The White House detailed the breakdown of the $550 billion Bipartisan Infrastructure Deal, including a $7.5 billion cut to fund the manufacturing and installation of electric vehicle charging stations. It would be the first-ever national investment into EV charging infrastructure in the United States and could accelerate the U.S. EV market share to be on par with China’s, which is three times as large, the White House said.
Earlier today, President Joe Biden and the Bipartisan Group came to terms on the “once-in-a-generation” investment into the United States’ infrastructure. The $550 billion deal will grow the economy, enhance competitiveness in sectors like EVs, create domestic jobs that pay well, and make the American economy more resilient and sustainable.
It will eventually make its way to Senate for consideration. The deal could create two million jobs annually over the rest of the decade, combating unemployment rates that have skyrocketed over the past sixteen months due to the COVID-19 pandemic. As Americans fight to restore the economy through regular employment status and an increased labor force, the White House is looking to unload the multi-hundred billion dollar budget into public transit, including the passenger rail, bridges, clean drinking and wastewater, high-speed internet access, and electric vehicle infrastructure, including clean energy transmissions and electrifying school and transit buses across the country.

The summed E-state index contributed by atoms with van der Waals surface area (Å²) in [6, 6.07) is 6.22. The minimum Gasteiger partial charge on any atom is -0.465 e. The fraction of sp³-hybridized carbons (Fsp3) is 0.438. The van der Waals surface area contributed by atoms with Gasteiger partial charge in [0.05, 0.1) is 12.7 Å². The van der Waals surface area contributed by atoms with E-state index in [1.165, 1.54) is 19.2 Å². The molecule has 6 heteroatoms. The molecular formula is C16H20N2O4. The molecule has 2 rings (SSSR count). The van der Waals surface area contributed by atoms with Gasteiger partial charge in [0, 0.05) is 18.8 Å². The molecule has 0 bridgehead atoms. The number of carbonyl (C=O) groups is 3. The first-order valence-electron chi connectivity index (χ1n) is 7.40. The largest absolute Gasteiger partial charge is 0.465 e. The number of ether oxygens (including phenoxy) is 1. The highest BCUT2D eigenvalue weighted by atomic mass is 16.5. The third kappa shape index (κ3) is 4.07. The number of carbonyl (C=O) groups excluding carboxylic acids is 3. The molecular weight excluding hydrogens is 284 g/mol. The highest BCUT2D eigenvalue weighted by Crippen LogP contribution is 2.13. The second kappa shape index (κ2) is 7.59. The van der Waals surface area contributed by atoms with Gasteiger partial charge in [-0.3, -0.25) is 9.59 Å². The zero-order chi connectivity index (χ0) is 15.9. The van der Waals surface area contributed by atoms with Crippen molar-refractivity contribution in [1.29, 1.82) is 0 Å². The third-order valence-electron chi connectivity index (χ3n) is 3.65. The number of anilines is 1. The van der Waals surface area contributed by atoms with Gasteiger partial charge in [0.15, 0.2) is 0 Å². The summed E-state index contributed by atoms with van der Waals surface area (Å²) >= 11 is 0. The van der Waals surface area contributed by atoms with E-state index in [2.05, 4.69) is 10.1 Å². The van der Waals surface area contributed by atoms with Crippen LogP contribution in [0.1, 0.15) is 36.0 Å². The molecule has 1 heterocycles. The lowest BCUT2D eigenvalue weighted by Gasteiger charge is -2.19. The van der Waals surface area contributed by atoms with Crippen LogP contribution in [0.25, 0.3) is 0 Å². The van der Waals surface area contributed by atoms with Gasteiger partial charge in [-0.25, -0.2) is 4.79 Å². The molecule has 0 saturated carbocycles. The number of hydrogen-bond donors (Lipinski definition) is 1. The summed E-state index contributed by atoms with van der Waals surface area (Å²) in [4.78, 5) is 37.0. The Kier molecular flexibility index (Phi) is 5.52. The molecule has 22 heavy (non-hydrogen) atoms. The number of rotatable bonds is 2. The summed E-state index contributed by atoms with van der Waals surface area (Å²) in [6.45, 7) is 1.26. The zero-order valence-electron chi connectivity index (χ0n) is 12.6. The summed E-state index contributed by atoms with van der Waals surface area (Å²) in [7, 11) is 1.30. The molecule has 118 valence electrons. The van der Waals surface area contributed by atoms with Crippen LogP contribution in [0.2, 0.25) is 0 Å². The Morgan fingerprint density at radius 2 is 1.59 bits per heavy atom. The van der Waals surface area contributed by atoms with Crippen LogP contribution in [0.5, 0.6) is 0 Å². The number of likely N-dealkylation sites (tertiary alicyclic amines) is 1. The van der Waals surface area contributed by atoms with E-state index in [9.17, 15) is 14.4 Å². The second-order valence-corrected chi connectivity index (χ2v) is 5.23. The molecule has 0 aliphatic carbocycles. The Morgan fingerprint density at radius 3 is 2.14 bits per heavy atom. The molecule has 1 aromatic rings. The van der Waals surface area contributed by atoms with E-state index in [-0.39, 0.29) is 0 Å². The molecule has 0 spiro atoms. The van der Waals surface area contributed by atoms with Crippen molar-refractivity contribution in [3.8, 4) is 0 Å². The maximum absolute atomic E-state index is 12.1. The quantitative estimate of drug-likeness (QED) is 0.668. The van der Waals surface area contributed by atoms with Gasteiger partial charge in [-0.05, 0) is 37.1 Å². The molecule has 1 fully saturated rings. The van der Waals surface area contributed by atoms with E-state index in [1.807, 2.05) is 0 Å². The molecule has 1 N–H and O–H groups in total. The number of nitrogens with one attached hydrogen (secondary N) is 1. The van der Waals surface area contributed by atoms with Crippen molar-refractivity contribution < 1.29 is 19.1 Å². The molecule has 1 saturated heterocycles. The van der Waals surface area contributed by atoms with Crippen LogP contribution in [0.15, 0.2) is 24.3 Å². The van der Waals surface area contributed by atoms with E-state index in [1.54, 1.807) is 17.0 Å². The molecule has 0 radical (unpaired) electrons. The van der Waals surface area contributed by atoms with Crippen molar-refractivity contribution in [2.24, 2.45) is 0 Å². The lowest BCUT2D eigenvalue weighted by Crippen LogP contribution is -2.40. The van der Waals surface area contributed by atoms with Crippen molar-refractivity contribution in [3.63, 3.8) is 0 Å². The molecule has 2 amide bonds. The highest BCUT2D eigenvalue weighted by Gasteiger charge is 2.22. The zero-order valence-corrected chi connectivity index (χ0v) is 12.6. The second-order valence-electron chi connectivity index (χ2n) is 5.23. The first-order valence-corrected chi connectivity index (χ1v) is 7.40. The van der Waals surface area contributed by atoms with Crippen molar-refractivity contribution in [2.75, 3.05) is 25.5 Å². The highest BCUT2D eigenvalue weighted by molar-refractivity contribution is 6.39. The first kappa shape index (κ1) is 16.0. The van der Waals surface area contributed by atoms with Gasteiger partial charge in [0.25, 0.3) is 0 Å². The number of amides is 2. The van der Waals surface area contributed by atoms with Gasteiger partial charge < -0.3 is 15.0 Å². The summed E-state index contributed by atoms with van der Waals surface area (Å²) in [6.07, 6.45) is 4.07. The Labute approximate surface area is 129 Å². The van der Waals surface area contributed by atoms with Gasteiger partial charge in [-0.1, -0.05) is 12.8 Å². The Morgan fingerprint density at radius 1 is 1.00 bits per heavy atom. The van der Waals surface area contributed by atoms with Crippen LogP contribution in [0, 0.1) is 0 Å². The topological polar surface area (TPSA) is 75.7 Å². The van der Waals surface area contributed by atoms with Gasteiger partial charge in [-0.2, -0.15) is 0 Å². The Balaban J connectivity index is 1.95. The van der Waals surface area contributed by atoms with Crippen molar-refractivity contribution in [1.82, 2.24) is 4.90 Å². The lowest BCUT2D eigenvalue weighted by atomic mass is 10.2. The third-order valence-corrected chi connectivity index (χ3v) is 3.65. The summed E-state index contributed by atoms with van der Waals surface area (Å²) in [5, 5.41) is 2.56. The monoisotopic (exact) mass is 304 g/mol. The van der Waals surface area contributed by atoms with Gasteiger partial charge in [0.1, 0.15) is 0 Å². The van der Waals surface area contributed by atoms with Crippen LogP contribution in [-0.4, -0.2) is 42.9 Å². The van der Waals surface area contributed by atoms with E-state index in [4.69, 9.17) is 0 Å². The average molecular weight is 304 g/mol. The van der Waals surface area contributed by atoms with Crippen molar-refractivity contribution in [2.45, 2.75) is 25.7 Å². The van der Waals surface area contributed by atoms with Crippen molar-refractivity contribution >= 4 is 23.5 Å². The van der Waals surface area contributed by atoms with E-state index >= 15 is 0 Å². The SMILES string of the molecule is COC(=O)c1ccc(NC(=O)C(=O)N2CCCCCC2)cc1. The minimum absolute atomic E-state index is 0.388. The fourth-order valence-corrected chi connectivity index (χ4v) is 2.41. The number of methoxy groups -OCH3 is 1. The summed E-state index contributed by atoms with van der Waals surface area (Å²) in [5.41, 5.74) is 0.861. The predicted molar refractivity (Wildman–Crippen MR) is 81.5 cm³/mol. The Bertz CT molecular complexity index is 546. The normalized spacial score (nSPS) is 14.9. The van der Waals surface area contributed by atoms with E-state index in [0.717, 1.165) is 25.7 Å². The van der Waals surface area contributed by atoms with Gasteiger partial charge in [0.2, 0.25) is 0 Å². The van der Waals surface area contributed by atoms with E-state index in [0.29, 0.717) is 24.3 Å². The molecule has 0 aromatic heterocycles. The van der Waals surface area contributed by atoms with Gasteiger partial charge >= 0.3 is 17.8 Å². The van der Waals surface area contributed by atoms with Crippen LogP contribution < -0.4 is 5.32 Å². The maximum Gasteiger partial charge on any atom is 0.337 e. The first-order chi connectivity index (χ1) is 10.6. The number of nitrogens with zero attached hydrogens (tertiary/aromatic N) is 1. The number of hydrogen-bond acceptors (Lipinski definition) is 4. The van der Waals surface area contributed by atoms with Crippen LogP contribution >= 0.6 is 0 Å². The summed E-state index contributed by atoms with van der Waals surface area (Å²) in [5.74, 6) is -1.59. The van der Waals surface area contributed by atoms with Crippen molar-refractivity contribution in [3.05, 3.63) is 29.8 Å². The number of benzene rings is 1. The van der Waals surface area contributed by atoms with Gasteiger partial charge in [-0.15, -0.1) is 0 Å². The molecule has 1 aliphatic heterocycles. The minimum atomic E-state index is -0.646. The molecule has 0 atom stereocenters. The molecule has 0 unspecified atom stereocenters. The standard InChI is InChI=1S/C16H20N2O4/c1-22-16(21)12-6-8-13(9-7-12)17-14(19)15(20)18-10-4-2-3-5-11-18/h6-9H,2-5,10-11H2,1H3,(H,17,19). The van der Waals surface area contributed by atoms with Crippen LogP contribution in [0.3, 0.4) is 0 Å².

The bill’s main focus with expanding the EV infrastructure is evidently with the expansion of charging. The White House highlights the U.S.’ lagging EV market share statistics than that of China, which has become a hotspot for electric vehicle manufacturers, including Tesla.
“U.S. market share of plug-in electric vehicle (EV) sales is only one-third the size of the Chinese EV market. The President believes that must change. The bill invests $7.5 billion to build out a national network of EV chargers,” the White House wrote. President Biden highlighted this during a speech at Ford’s assembly plant in Dearborn, Michigan, in May. “Right now, China is leading in this race. Make no bones about it. It’s a fact,” Biden said about China’s EV tech and battery cell efficiency. While China isn’t leading in terms of EV tech or battery cell capabilities like Biden said, the country is undoubtedly adopting electric powertrains at an alarming rate, making it one of the EV sector’s strongest suitors in terms of market share.
The bill would set aside $7.5 billion to build out a national network of electric vehicle chargers. “This is the first-ever national investment in EV charging infrastructure in the United States and is a critical element in the Biden-Harris Administration’s plan to accelerate the adoption of EVs to address the climate crisis and support domestic manufacturing jobs,” the White House added. The chargers are likely to be placed along heavily traveled highways that would be advantageous for long-distance travel and in communities for additional charging options in residential and commercial locations. However, the funding would have a “particular focus on rural, disadvantaged, and hard-to-reach communities.”
The bill also sets aside $2.5 billion in zero-emission buses, $2.5 billion in low emission buses, and $2.5 billion for ferries, helping more the 25 million children and thousands of bus drivers breathe clean air to and from their rides from school.